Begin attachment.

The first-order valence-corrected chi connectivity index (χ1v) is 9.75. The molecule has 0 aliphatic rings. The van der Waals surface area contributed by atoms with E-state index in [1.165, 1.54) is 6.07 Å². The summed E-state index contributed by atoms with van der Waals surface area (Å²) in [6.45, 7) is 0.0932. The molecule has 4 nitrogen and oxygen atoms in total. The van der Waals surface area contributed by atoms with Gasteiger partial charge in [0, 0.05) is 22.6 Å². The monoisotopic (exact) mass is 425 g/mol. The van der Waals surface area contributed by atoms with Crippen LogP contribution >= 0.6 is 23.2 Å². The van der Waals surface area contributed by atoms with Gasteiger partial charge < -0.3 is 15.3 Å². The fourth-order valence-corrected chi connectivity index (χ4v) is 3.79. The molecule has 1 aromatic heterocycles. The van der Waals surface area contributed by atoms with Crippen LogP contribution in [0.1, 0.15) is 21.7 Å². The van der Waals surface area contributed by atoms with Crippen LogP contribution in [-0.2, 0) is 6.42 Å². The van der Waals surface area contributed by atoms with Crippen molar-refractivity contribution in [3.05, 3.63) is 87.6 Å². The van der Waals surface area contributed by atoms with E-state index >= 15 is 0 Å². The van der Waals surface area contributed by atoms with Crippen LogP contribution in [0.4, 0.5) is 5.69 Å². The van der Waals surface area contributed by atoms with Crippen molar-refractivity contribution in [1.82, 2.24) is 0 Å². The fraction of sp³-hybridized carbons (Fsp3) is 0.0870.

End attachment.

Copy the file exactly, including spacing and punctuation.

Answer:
The first-order valence-corrected chi connectivity index (χ1v) is 9.75. The molecule has 0 aliphatic rings. The van der Waals surface area contributed by atoms with E-state index in [1.165, 1.54) is 6.07 Å². The summed E-state index contributed by atoms with van der Waals surface area (Å²) in [6.45, 7) is 0.0932. The molecule has 4 nitrogen and oxygen atoms in total. The van der Waals surface area contributed by atoms with Gasteiger partial charge in [0, 0.05) is 22.6 Å². The monoisotopic (exact) mass is 425 g/mol. The van der Waals surface area contributed by atoms with Crippen LogP contribution >= 0.6 is 23.2 Å². The van der Waals surface area contributed by atoms with Gasteiger partial charge < -0.3 is 15.3 Å². The fourth-order valence-corrected chi connectivity index (χ4v) is 3.79. The molecule has 1 aromatic heterocycles. The van der Waals surface area contributed by atoms with Crippen LogP contribution in [0.1, 0.15) is 21.7 Å². The van der Waals surface area contributed by atoms with Crippen LogP contribution in [-0.2, 0) is 6.42 Å². The van der Waals surface area contributed by atoms with Crippen molar-refractivity contribution in [3.05, 3.63) is 87.6 Å². The van der Waals surface area contributed by atoms with E-state index >= 15 is 0 Å². The van der Waals surface area contributed by atoms with Crippen LogP contribution in [0.4, 0.5) is 5.69 Å². The van der Waals surface area contributed by atoms with Crippen molar-refractivity contribution in [1.82, 2.24) is 0 Å². The fraction of sp³-hybridized carbons (Fsp3) is 0.0870.